The County of Norfolk
Publications from CEAS which deal with places in the county other than Norwich or themes across the county.
A Brush with Heritage - The History of Hamilton Acorn
Brushmaking has, for centuries, been an important Norfolk industry. The book traces the history of brushmaking's oldest company, Hamilton Acorn and others, such as the Briton Brush Company of Wymondham, which it has absorbed over the 250 years that it has existed in the county. It tells a fascinating story of risk-taking, and innovation and the endeavours of successive generations to steer the business through changing and ofter difficult times.
Christine Clark ISBN 0 906219 41 8 £5.95
Halls of Zion: Chapels and Meeting Houses in Norfolk
Norfolk has long been noted for the strength of its non-conformist beliefs and there are few towns and villages in the county which cannot boast at least one chapel or meeting-house. Such buildings have play a central role in the lives of generations of Norfolk people and make a vital contribution to the county's landscape. Halls of Zion explores this rich legacy. Through the results of a county-wide survey, it tells the fascinating story both of the chapels themselves - their changing architectural styles, their monuments, burial grounds and school rooms - and of the communities and beliefs which created and sustained them.
Janet Ede, Norma Virgoe & Tom Williamson ISBN 0 906219 35 3 £6.95
Norfolk Landowners since 1880
in 1920 commented: 'all England seems to be changing hands'. This book observes the phenomenon from the Norfolk standpoint, examining the decline of its large landowners in the century after 1880. Estates were sold and broken up, houses demolished and old county families disappeared. It is a fascinating story, profoundly affecting the economic, social and political fabric of the county.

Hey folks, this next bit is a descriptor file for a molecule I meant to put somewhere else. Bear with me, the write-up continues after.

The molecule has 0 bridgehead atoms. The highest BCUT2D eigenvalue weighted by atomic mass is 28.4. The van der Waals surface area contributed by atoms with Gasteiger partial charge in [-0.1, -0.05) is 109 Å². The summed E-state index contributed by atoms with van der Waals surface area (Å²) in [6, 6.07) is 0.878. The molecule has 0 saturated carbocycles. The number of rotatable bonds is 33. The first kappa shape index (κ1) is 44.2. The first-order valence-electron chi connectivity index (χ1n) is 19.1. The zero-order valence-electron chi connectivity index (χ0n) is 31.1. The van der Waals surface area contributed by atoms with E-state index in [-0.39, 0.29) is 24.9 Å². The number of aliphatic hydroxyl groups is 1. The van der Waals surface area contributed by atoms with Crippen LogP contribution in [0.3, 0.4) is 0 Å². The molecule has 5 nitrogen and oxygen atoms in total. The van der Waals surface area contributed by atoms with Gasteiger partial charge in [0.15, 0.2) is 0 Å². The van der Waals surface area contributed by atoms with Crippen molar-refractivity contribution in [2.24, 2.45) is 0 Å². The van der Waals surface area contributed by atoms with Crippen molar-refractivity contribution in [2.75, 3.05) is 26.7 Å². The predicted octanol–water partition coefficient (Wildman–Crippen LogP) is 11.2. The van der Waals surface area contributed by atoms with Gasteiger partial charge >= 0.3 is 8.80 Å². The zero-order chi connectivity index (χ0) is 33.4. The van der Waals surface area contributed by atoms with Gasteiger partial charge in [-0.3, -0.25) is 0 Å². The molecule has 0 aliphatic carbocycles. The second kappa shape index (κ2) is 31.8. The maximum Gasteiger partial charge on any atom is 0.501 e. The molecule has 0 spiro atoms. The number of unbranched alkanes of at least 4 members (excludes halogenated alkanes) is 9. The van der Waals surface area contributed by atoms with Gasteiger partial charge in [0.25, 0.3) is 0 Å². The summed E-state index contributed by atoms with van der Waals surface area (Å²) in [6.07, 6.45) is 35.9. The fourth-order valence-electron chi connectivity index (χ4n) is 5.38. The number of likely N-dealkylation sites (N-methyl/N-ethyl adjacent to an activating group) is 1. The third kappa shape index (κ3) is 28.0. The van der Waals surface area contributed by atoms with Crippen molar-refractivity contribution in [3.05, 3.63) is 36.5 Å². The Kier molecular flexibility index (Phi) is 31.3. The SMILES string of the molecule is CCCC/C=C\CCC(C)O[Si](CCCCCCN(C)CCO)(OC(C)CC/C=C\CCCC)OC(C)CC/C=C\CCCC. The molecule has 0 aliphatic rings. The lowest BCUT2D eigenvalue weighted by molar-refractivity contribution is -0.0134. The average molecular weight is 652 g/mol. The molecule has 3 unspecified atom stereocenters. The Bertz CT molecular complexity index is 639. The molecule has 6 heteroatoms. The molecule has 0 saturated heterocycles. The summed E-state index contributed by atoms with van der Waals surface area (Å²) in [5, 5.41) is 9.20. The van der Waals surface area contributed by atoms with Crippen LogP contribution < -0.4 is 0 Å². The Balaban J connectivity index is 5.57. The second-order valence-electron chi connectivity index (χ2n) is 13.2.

Pam Barnes is a graduate of the University of East Anglia, receiving her doctorate for a thesis on Landed estates in Norfolk: 1880 - 1960.
Pam Barnes ISBN 0 906219 329 £6.00
The Population of Victorian & Edwardian Norfolk
Initially Alan Armstrong was based in Norfolk in the late 1950s. Later in life he would become Professor of Economic and Social History at the University of Kent. He was among the first scholars to make systematic use of the nineteenth century enumerators' returns.
He has remained especially interested in demographic analysis as an approach to understanding economic and social change, and combines his academic skills and his long-standing interest in the county of Norfolk to provide this first population history of Norfolk in modern times.
Alan Armstrong ISBN 0906219507 £7.95
Thetford Forest, the largest area of pine woodland in lowland England is one of the most striking and distinctive of East Anglia's landscapes. Yet it is also the most recently created, for the Forestry Commission only began planting here in 1922. Using the evidence of maps and documents, and the reminiscences of former Forestry Commission workers, this book explains why the forest is here, and how it came to look the way it does.
The book discusses the old Breckland landscape of great estates, heathland and rabbit warrens, before describing how the land for the forest was acquired, how the trees were planted, and how they were managed and protected. It shows how the landscape which we see today has been shaped by a a complex, ever-changing constellation of social, economic and environmental forces.
Kate Skipper & Tom Williamson ISBN 0906219450 £6.50